Oh, AWESOME lunch bag too, by the way! :)


  5. Love the lunch bag.
    Love your tutes.
    Love your witty posts.
    Love you!
    Don't change.
    Don't be mad, they're not worth it! x

  6. Boo to the snarkies. If somebody had a valid complaint about something of yours they should contact you. Directly, politely and in the confident knowledge that you would do your best to sort out any problems or questions they had. Well that's what I would have done anyway! If this person wasn't cool enough to take this approach, they probably weren't cool enough to make your pattern in the first place. Definitely not a Cool Girl. Put it behind you and please keep the tutes coming for the benefit of everyone else out there who really appreciates your work!

  7. i am such a non sewer that i didn't even know there was a "technical way" of sewing! i use some tutorials for ideas. but mainly draw round clothes i all ready have. and try and think things out for myself, and learn from mistakes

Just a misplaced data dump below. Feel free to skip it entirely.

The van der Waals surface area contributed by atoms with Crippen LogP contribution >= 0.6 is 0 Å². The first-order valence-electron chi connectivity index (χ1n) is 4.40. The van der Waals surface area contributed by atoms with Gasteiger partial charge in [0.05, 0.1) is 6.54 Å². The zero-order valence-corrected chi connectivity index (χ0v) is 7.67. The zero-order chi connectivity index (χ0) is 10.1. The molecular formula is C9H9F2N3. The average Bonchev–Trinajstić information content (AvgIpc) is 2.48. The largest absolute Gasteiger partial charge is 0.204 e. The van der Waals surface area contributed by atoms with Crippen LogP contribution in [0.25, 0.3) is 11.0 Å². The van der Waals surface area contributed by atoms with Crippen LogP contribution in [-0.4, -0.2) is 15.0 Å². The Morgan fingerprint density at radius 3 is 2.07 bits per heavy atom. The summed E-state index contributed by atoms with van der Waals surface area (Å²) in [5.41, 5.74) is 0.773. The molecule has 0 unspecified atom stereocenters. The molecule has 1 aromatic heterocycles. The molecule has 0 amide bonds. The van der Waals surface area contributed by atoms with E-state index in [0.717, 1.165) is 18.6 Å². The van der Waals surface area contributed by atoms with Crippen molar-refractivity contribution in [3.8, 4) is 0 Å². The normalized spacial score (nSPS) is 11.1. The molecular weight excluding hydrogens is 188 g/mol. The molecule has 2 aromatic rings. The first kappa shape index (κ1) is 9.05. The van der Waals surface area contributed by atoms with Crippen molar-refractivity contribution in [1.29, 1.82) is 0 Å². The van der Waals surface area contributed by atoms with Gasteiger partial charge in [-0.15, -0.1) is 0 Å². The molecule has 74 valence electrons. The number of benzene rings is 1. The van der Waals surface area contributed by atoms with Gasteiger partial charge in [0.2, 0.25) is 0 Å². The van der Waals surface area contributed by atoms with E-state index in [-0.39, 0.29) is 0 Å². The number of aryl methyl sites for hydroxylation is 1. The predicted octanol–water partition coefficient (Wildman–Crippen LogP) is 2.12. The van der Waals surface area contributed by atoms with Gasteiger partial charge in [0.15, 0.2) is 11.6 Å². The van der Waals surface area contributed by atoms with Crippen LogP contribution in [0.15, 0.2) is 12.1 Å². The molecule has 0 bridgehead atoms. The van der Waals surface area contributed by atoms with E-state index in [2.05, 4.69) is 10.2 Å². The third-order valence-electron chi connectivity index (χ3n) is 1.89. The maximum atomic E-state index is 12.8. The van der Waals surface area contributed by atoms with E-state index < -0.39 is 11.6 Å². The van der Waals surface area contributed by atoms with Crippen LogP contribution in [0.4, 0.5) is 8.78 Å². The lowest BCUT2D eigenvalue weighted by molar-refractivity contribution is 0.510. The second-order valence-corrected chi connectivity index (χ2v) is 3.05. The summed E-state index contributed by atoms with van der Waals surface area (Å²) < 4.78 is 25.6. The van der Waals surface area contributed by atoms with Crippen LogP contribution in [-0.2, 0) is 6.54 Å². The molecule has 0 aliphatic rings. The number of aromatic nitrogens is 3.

8. Define 'technically correct'? In my book* if it works, and isn't ridiculously overcomplicated, that makes it technically correct.

    Your patterns are simple, your instructions clear and detailed, and they consistently produce garments that wear well, fit well, and look fabulous.

    You have a huge bank of sewing knowledge and experience, it's not like you're just some johnny-come-lately selling dodgy patterns off the back of a van. And you may not have been sewing for many years, but you must rack up 30 squillion hours a week, because you don't seem to sleep :)

    Tell em where to stick it xxx

    *which has lots of pictures and smells like chocolate

  9. Oh for crying out loud, blood letting used to be classed as technically correct. Some people were just born in the dark ages and they'll merrily while away the rest of their lives there.